First, his beloved Rachel was torn from his side in the pangs of Benjamin's birth. Then Reuben committed an unnatural crime, and dishonored his father's name in a way which, on his dying bed, the old patriarch remembered with fatal emphasis. And then came the saddest, longest, darkest, strangest of all — the loss of Joseph, Rachel's firstborn son. For a quarter of a century, perhaps, that weary trial dragged along, and not one ray of light fell on the blackness of his desolation. And then came the years of famine, the necessity for the journey to Egypt for corn, and, the last drop in the overflowing cup, the demand for little Benjamin, too. It was too much for the broken heart to bear, and he cried out in agony, "Joseph is not, and Simeon is not, and ye will take Benjamin away; all these things are against me!" But even this drop must be drunk, and all he has on earth must be left in trust and complete abandonment in God's sole hands. And so he waits the issue.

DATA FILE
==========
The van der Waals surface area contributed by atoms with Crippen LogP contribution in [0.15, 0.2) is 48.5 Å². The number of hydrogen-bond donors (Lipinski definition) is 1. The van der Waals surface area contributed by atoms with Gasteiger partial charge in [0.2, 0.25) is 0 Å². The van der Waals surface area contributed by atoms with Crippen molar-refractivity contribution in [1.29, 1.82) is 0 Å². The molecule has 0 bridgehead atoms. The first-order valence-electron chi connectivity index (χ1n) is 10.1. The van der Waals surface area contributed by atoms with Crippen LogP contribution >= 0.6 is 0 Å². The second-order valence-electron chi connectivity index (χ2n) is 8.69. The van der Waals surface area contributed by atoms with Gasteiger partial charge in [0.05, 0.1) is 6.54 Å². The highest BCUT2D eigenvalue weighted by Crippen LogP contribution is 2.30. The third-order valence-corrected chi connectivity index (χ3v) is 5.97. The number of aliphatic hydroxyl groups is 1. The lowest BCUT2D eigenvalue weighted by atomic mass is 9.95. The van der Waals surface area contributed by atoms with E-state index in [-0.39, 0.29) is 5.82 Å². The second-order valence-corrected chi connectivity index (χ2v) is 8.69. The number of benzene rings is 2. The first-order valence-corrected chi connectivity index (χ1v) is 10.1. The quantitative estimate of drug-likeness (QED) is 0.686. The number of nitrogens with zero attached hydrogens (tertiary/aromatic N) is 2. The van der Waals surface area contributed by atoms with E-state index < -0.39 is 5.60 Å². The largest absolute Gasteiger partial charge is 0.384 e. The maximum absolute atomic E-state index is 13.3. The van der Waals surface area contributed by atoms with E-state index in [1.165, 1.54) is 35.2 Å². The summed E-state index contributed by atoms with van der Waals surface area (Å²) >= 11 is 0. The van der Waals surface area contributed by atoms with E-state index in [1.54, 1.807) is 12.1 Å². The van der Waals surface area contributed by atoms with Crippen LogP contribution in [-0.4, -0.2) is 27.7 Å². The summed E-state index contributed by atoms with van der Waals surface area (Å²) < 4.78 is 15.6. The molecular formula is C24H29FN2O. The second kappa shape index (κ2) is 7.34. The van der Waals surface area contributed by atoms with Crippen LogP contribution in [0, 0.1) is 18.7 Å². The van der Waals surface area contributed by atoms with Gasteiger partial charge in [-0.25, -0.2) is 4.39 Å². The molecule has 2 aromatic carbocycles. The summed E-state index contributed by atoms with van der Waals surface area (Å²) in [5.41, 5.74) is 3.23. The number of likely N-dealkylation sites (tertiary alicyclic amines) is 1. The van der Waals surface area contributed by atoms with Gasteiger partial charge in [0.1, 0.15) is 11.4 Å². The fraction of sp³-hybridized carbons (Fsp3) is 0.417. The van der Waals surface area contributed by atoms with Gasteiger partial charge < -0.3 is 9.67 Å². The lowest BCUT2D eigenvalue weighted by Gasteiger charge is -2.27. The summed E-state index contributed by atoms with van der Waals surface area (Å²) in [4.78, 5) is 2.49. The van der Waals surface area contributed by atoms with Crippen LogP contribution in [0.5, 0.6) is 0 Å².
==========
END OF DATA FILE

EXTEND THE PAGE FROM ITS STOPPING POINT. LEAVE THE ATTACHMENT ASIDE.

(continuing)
It is enough. The cup is empty at last, and it shall be filled with "a joy so strangely sweet" that even Jacob's faith shall scarcely be able to believe it. To think that God could have for him, after these buried years, so great a joy — not only Benjamin safe, but Joseph, too! Oh! it needed the sight of Joseph's wagons to convince him that it was true, and Jacob cried, "It is enough — Joseph, my son, is yet alive."